Baking is a serious sport in Scotland. It’s not elegant or refined, but we know how to put butter, eggs, sugar, and flour to good use. The climate doesn’t give us a lot to play with—a solid summer’s day might see a high of 16°C in the Highlands—so food is hearty. It’s made to warm our bones and brighten our mood, especially during the long winter, when the days are short, dark, and dreich. When it comes to baking, we’ve figured out how to make modest ingredients taste exceptional. Historically, many baking traditions in Scotland were rooted in celebration. Shortbread would be saved for weddings or Christmas, and on Hogmanay first-footers would bring a black bun. But we saved plenty for ordinary days too. In Scotland we love to spread butter on things, so our everyday bakes are typically vehicles for this. Oatcakes with butter and cheese. Butteries with extra butter. Gingerbread with butter. Scones with butter and jam. Cheese scones with butter. Tattie scones with butter. We have a scone for every occasion, and if I had to name my favourite, it’d be the drop scone.
Drop scones are small pancakes baked quickly on a griddle (known as a girdle in Scotland). They’re usually small enough to be demolished in just a couple of bites. As a child, my mother would hover around as her aunt made drop scones for her and her cousins. They didn’t even wait for them to be cooked on both sides; as soon as bubbles appeared on the surface, the children would lift them off the hot girdle and straight into their mouths. My father’s mother made drop scones for him and his seven siblings too. They’d wait, not only for the warm pancakes, but also hoping to be the lucky one who would get to lick the mixing bowl. When my mother made drop scones for me and my siblings, I spooned great dollops of strawberry jam on them. Even though they are baked very quickly, waiting for Mum to finish the next round was a test of our patience.
Drop scones are typically not as light as the fluffy pancakes you find in American diners. They have a pleasing chew to them, they’re barely sweet, and syrups don’t really soak into them. I like to spread them with salted butter and golden syrup and eat them with my hands. Inevitably, you’ll end up with streams of syrupy butter dripping down your fingers. Just go with it. Golden syrup isn’t the easiest to find here in Germany, so maple syrup is quite fine too, as is jam. My recipe is somewhere between traditional drop scones and fluffy pancakes. I’ve added a little yoghurt to lighten them up, and I make them a bit bigger than bite-size and eat them for breakfast. If you prefer a fluffier pancake, you can separate the egg, mix only the yolk with the milk and yoghurt, then whip the white to the stiff peak stage, then fold into the batter in three small additions. Sprinkling them with blueberries (fresh or frozen) before flipping is not traditional, but very tasty.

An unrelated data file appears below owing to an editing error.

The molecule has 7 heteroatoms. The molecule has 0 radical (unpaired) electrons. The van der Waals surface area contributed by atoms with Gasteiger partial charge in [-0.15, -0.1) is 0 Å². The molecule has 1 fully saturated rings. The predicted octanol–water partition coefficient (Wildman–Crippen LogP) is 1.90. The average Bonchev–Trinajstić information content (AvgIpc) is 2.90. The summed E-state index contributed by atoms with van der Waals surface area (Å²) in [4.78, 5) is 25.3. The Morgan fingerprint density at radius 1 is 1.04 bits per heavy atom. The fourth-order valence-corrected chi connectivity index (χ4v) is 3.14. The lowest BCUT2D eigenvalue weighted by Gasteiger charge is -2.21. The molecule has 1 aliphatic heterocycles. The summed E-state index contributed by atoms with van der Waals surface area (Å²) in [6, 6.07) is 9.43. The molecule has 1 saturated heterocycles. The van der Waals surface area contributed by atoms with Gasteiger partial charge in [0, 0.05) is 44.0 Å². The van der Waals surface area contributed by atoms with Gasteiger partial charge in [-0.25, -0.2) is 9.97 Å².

Makes 7–8 breakfast-size pancakes
150 g plain flour
1.5 tsp baking powder
0.25 tsp bicarbonate of soda
0.25 tsp salt
20 g fine sugar
2 tbsp yoghurt
whole milk—enough so when mixed with the yoghurt it makes 175 ml
butter for frying
Fresh or frozen blueberries (optional)
Sift together the plain flour, baking powder, bicarbonate of soda, and salt, then add the sugar. Add the yoghurt to a measuring jug and top up with milk so you have a total of 175 ml. Crack the egg into the milk and yoghurt, then whisk together to mix.
Pour the yoghurt, milk, and egg mixture into the dry ingredients and whisk together. Don’t overmix, it’s ok if it’s a bit lumpy.
Heat a frying pan (or a griddle if you have one) on a medium heat. Once it’s hot, run a block of butter over the surface of the pan, leaving a thin coating of melted butter. Drop 1.5 dessert spoons of mixture into the pan (I usually fit three or four pancakes in our 28 cm frying pan) and cook without touching them until bubbles start to appear on the surface. If you’re using them, add the blueberries while the surface is still wet.
Once the surface has lost its glossy shine and bubbles have appeared, flip the pancakes and cook the other side. You’re looking for a nice caramel brown colour on your pancakes, so if they’re a bit light on either side, flip them and give them a few seconds longer.
Once they’re cooked, transfer to a plate (don’t stack too many on top of one another, as they’ll lose some of their springiness if they’re too compressed) and wrap in a clean tea towel to keep them warm. Continue until you’ve used up all of the batter.
Serve warm with plenty of butter and whichever sweet condiments please you most.